The EPA tries to scuttle oil transport from Canada
Review & Outlook WSJ.com 7/7/11
With 9.1% unemployment and gasoline prices in the stratosphere, President Obama must sometimes wish that some big corporation would suddenly show up and offer a shovel-ready, multibillion-dollar project to create 100,000 jobs and reduce U.S. reliance on oil from dictatorships.
Oh, wait. His Secretary of State has had that offer sitting on her desk since she was sworn in. The trouble is that the Administration can't approve it without upsetting its anti-fossil fuel constituency. And so the proposal sits.
In September 2008 TransCanada applied to build a new pipeline—the Keystone XL—to bring diluted bitumen from the oil-rich tar sands of Alberta to thirsty American refineries on the Gulf Coast. It is hardly a radical proposal. Canadian crude has been flowing to the U.S. for decades. Another Canadian company—Enbridge—operates the Clipper pipeline across the Canadian border to Chicago. In July 2010 TransCanada began operating its Keystone pipeline from Alberta to Cushing, Oklahoma, which is a major storage and pricing depot.
The Keystone XL would cut a slightly different path, through the American heartland to Port Arthur, Texas. Judging from its past experience and that of Enbridge, TransCanada expected that permitting would take roughly 23 months. Thirty-three months, two State Department studies and 208,000 public comments later, TransCanada is still waiting. On current trend, the company will be lucky to get its permit by January, or after 40 months. But even that is far from certain.
If Mr. Obama were drawing up a plan from scratch to boost union employment and deflate Iranian-ally Hugo Chávez of Venezuela, it might look like the Keystone XL. TransCanada estimates that building the pipeline will mean more than $20 billion—$13 billion from TransCanada itself—in investment and 13,000 new American jobs in construction and related manufacturing. The company also expects more than 118,000 "spin-off" jobs during the two years of construction.
TransCanada says it has signed building contracts with four major U.S. unions. It projects that construction will generate $600 million in new state and local tax revenue and that over its life the pipeline will generate another $5.2 billion in property taxes. The Energy Policy Research Foundation in Washington estimates that by linking to the XL, oil producers in North Dakota's Bakken region will enjoy efficiency gains of between $36.5 million and $146 million annually. Lower transport costs will mean savings for Gulf Coast refiners of $473 million annually if the pipeline meets conservative expectations of shipping 400,000 barrels per day.
None of this is lost on the State Department, which must approve the project because it crosses the U.S. border. Its first environmental impact statement, in April 2010, found that the XL would meet industry standards and not significantly affect the environment. Without the pipeline, State said, the U.S. would not be able to benefit from cost-efficient Western Canadian oil and "would remain dependent upon unstable foreign oil supplies."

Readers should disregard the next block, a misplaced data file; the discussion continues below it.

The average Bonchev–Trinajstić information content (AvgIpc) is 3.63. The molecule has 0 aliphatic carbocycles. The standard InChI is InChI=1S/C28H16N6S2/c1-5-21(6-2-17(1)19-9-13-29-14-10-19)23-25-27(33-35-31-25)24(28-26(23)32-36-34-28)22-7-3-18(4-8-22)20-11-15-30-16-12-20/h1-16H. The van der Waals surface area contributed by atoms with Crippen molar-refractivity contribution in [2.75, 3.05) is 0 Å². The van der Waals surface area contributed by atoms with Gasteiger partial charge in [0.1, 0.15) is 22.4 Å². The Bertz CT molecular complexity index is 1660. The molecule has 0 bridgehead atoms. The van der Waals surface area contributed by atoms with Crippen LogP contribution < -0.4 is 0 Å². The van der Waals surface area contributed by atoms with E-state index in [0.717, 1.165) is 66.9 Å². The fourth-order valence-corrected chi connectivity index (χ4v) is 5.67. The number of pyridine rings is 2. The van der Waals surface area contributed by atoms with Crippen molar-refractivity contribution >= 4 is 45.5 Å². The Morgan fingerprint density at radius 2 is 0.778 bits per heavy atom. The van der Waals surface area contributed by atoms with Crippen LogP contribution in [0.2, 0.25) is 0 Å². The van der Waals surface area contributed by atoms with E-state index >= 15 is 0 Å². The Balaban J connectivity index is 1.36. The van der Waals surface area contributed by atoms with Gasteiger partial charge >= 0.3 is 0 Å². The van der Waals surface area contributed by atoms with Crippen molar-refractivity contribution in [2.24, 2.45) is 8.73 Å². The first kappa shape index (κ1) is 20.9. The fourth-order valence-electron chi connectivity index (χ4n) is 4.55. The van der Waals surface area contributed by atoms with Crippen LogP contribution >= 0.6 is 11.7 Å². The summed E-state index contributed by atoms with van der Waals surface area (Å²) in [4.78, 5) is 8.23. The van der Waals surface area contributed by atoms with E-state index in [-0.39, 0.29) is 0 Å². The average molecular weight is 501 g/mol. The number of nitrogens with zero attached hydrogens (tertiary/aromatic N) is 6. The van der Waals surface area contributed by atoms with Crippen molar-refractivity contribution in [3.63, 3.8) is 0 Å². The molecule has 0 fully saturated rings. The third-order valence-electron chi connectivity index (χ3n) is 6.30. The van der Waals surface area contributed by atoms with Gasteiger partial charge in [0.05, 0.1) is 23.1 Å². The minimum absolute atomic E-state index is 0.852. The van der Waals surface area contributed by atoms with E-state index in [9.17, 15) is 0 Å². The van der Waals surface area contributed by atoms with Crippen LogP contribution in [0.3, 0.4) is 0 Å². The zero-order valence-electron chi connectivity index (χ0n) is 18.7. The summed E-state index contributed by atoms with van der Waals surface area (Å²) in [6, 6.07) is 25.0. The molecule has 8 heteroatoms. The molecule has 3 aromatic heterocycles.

Hillary Clinton indicated early on that she was inclined to allow it and so it seemed the company would get its permit after a 90-day comment period. But the Environmental Protection Agency raised a stink and State acquiesced to a "supplemental" statement, which took months to prepare. On June 6, at the end of another 90-day comment period, the EPA stamped the report "inadequate" and sent State a nine-page letter with objections, which, no surprise, would require years of further study.
You could be forgiven for thinking that this must have something to do with pipeline safety. But pipelines remain the statistically safest way to transport oil, pipeline accident rates have fallen sharply, and technology has improved reaction time to leaks and the ability to contain them.
Friday's Exxon pipeline leak of up to 1,000 barrels along the Yellowstone River in Montana is a case in point. Any spill is unfortunate, but Exxon says it has put 150 workers on clean-up duty, has asked local residents to identify further damage, and has flown in 90,000 feet of absorbent boom, 3,000 absorbent pads and 2,200 feet of containment boom. TransCanada points out that for river crossings the XL will be 25-feet underground versus Exxon's eight feet (laid 20 years ago) and will feature other state-of-the-art safety enhancements.
So why the EPA push back? Ask the Natural Resources Defense Council. "This is really a campaign against tar sands expansion rather than a single pipeline," Susan Casey-Lefkowitz, director of the council's international program, told the New York Times last month. The EPA's June 6 letter echoes that point. It complains at length about the "[green house gas]-intensive" tar sands and frets about what Canadians are doing to migratory birds.
U.S. greens loathe oil, and the tar sands has become the next Alaska in green mythology. We get that. But what about jobs and growth? The U.S. economy needs a stable and affordable energy supply and, according to Cambridge Energy Research Associates (CERA), Canada's tar sands oil from "wells to wheels" isn't any "dirtier" than Nigerian light or California or Middle East heavy crude.
The Keystone XL pipeline is another case in which the Obama Administration's ideology clashes with its professed goal of job creation. Why do jobs always lose?